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Design for All Newsletter issue on 'Sustaining Inclusive Design Collaboration through Co-design platforms' (Nov, 2020). In this newsletter, many of the participants of the SIDe Programme have reflected on their experiences of inclusive design collaboration. The 11 articles cover both university and NGO perspectives, with a focus on the SIDe programme and extending to good practice (in teaching, and in collaboration) and theory on value creation and value re-distribution.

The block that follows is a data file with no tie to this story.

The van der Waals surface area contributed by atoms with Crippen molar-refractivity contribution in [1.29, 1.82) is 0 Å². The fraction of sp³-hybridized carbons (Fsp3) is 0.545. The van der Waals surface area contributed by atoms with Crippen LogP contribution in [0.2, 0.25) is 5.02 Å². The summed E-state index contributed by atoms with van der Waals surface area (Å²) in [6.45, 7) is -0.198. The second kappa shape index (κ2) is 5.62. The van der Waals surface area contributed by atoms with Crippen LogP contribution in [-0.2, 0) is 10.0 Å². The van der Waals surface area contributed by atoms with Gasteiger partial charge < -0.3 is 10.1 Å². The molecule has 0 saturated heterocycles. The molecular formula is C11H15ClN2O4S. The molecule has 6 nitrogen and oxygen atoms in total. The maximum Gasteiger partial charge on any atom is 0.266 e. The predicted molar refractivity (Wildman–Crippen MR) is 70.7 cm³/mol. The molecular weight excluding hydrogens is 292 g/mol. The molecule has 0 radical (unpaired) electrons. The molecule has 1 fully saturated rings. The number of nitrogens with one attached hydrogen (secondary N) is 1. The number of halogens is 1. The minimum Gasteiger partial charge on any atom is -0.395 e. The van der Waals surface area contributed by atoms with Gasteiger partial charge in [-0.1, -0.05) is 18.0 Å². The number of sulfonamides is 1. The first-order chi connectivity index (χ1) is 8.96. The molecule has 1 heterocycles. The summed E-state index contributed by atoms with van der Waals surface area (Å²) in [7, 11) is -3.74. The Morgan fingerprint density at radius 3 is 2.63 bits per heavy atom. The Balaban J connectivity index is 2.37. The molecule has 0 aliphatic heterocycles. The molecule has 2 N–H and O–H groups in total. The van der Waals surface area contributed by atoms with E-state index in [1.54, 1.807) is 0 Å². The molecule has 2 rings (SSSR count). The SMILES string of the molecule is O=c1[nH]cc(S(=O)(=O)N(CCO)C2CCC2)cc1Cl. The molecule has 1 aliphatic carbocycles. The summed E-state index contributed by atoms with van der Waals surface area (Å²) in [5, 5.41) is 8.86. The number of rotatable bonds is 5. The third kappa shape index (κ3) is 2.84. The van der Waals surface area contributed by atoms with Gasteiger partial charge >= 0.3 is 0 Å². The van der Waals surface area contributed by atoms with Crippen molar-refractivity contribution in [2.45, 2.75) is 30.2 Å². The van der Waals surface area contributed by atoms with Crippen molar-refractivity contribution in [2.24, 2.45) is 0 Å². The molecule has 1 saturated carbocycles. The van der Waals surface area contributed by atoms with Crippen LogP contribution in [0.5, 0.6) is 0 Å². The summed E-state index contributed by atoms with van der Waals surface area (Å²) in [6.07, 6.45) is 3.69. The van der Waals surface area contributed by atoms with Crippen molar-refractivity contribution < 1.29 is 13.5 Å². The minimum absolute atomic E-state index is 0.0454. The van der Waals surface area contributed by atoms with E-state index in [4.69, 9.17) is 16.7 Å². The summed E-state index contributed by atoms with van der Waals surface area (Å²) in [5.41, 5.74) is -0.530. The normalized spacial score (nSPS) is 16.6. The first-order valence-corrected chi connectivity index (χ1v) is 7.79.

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As an ethical design approach embedding with the human value of inclusiveness, inclusive design could contribute to economic value creation. However, research on the relationship between economic value and human values in inclusive design has seldom been explored. This preliminary literature review focuses on how value and values have been discussed in inclusive design research. The findings first present the evolving conceptions of inclusive design that formulate and transform the understanding of value and values. Then, existing literature on the economic value of inclusive design, and inclusive design for human values at both individual and social levels are reviewed respectively. We categorize these disparate discussions into ‘value creation’ and ‘value distribution’ and propose opportunities for an integrated approach that would bridge discussions on the economic value and human values in future research.